Semiotics – cultural data from tomorrow’s consumer

An article looking at how consumer culture can be used as powerful evidence in customer engagement.


In a world of big data… brands have more touch-points than ever and more customer data than you can shake a dynamic, hyper-personalised stick at. Brands now possess the tools to build customer journeys, brand narratives and propositions aiming to create those ever-elusive one-to-one conversations.

The dream of any data wizard or Customer Engagement guru.

But what happens when businesses haven’t taken good care of their data, exercised clean data capture or they fluffed their GDPR lines?

What happens when only so much information can be gleaned from house file, transactional and sales data; what happens when creative block hits, hamstrung by guidelines and status quo?

We can ask people what they think; focus groups, insight panels, social listening etc. – all available to planners, but sometimes (often) these methods are affected by cultural stigma, poorly executed focus groups and technology access restrictions – not to mention the fact that consumers are great at reacting and looking back at their past but are not so great at seeing into the future. We can use techniques to reduce the problems of this kind of research, but it’s rare that we can completely eradicate them.

Evidence is vital in marketing; the aforementioned techniques are used to huge success and our world of data marketing has leaped from the shadows of the nerds to the forefront of big marketing strategy. But now there’s something new on the horizon. New research approaches are emerging which offer a radically different and fresh point of view – all backed up by evidence that you can see and point to.


Semiotics enables us look at marketing conundrums from another perspective. While traditional research methods take an inside-out approach, trying to get attitudes, brand preferences and motivations out of people’s heads, semiotics takes an outside-in approach. It asks how all those things get into consumer’s heads in the first place. The answer is usually found in the surrounding culture, of which every consumer is obliged to be a part.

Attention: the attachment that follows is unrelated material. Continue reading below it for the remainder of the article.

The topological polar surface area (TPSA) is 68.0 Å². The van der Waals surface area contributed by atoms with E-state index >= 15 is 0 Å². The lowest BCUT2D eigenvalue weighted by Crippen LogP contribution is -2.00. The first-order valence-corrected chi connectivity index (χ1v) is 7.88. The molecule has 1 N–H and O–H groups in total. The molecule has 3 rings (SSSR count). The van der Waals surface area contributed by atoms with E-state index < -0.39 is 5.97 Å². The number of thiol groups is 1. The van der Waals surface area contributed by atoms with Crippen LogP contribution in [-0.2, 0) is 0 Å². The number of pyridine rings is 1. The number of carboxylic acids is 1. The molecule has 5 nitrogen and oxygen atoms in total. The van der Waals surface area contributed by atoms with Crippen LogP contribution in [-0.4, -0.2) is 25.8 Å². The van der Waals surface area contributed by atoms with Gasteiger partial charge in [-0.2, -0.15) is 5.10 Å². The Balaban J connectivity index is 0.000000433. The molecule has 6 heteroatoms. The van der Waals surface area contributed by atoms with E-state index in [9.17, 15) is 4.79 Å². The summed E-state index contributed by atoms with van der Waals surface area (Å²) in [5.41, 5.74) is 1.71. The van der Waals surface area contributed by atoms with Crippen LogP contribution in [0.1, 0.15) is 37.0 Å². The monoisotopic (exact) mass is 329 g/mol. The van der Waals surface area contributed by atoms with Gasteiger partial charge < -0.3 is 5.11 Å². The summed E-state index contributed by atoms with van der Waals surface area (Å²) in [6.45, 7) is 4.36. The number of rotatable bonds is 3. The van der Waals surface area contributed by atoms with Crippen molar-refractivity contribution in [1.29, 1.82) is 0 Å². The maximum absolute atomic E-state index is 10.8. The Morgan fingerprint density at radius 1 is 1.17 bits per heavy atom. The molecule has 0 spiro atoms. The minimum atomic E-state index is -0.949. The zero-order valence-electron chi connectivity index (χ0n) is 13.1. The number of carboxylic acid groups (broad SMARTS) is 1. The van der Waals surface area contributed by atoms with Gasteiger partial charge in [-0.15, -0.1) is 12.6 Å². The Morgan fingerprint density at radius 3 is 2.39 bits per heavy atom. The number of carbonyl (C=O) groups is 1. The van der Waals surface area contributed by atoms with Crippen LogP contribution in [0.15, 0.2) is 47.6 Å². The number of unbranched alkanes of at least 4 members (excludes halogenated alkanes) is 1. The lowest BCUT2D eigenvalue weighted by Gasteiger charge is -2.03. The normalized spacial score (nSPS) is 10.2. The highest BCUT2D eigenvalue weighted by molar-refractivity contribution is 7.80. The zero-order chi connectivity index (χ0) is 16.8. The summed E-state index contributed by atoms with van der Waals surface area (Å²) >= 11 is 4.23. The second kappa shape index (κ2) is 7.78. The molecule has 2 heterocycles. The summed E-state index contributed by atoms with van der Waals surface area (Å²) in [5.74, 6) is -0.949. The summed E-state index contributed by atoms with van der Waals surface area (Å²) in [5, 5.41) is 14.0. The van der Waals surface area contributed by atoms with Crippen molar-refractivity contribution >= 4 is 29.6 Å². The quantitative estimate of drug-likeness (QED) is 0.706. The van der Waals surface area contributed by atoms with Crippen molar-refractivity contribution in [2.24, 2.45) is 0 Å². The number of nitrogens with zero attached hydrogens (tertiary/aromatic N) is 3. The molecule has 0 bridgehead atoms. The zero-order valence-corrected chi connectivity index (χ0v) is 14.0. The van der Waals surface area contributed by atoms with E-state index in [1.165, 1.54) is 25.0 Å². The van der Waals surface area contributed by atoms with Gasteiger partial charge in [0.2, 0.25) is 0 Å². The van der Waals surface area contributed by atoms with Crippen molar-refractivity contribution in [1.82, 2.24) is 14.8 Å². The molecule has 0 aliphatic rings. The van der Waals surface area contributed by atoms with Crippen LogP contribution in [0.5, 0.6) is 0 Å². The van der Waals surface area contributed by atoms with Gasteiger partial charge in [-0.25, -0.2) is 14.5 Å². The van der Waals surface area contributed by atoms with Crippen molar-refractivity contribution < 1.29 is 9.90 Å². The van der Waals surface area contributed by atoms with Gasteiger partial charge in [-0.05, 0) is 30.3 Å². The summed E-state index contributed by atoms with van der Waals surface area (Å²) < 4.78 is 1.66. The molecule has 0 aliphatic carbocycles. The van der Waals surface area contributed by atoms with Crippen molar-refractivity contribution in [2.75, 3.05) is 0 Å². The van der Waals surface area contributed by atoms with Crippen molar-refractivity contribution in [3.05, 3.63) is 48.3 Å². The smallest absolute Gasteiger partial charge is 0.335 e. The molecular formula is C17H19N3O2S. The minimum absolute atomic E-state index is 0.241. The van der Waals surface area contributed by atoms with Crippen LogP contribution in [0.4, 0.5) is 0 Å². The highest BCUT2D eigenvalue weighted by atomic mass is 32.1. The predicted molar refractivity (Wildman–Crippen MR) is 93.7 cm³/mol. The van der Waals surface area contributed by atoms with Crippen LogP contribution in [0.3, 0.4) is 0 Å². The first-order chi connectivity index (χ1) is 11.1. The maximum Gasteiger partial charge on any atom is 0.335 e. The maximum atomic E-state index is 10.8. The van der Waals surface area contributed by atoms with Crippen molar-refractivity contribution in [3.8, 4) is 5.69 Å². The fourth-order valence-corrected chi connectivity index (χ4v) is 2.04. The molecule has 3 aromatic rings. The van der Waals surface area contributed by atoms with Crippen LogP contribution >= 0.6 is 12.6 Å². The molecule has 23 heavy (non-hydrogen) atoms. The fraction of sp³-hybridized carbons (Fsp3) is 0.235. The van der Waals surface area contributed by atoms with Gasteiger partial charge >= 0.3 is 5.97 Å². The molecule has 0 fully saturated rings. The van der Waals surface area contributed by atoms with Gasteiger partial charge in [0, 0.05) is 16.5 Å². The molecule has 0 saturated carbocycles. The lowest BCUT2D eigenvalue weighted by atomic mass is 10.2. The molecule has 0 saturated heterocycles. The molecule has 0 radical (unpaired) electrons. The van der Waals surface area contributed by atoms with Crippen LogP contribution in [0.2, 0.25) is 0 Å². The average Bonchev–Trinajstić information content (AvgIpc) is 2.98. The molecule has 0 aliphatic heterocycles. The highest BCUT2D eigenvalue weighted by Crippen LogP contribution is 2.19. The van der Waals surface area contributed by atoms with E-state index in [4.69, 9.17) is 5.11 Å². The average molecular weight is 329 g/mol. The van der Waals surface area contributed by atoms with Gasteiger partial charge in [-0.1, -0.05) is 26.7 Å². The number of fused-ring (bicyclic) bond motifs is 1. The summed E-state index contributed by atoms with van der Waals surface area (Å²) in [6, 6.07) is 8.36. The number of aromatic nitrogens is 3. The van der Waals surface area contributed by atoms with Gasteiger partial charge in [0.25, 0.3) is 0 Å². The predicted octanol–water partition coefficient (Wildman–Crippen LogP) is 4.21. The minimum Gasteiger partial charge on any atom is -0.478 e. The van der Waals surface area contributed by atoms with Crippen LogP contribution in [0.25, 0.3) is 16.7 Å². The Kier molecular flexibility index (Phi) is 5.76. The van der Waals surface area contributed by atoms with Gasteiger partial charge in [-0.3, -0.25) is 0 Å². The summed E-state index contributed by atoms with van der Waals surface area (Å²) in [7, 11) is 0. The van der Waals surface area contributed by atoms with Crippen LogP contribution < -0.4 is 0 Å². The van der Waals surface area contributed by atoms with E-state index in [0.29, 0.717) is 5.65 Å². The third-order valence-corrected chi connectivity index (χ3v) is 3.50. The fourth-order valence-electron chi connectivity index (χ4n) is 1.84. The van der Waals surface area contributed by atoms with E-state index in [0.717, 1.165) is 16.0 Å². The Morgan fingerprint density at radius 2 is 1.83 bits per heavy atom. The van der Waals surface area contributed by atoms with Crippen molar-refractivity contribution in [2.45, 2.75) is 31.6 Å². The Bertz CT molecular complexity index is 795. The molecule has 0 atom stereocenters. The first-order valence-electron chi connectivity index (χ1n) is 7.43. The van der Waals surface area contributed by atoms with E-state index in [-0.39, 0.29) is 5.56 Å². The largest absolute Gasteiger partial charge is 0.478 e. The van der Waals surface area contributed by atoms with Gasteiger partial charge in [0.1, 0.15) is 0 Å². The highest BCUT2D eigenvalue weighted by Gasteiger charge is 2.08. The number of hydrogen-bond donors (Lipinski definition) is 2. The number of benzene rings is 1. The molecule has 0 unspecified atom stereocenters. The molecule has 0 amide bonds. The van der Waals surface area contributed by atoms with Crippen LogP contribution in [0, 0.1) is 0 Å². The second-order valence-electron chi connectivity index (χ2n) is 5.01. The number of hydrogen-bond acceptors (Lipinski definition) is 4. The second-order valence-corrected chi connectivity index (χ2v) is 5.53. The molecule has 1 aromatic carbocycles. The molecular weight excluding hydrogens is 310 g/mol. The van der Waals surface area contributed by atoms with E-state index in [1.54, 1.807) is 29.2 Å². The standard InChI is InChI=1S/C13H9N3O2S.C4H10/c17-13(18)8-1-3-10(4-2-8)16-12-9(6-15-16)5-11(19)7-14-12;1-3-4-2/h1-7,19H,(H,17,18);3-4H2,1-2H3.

Semiotics offers a better, more complete and precise understanding of a customer group’s culture, from the changing social trends that influence their behaviour to the meanings that customers attach to visual images, language and even product design. When we use semiotics as marketers, we take new power into our hands.

Semiotics in its most literal definition is the study of signs and symbols and their use or interpretation. And semiotics as a commercial methodology for decoding visual materials such as advertising and packaging is now well known to brand owners as being able to offer penetrating insight that converts directly into actionable recommendations.

It’s also a wellspring of inspiration. Its tools for decoding consumer culture make it great for understanding social trends and demographics. It can tell you what makes Millennials anxious, how time works in Latin American cultures, why there are health trends and which ones to stay ahead of, what it means to belong somewhere and feel that you are at home.


Semiotics can offer solutions to brand owners and agencies in the following ways:

  • Launching new brands
  • Rejuvenating older brands
  • Make comms more motivating and closer to consumers
  • Identify trends in categories and society
  • Unlock shopper psychology 
  • Make stores and POS more attention-grabbing
  • Make global brands more local, and vice-versa
  • Explain the cultural behaviour of demographics
  • Provide an original point of view that generates creative ideas
  • Create compelling brand stories

Semiotics is a key subject in Customer Engagement; still an emerging discipline and rapidly evolving but with unrivalled power in helping brands develop communications that sit perfectly with the culture of consumer groups and create long-term, highly valuable relationships.

For more content on the subject I would point you towards Rachel Lawes’ website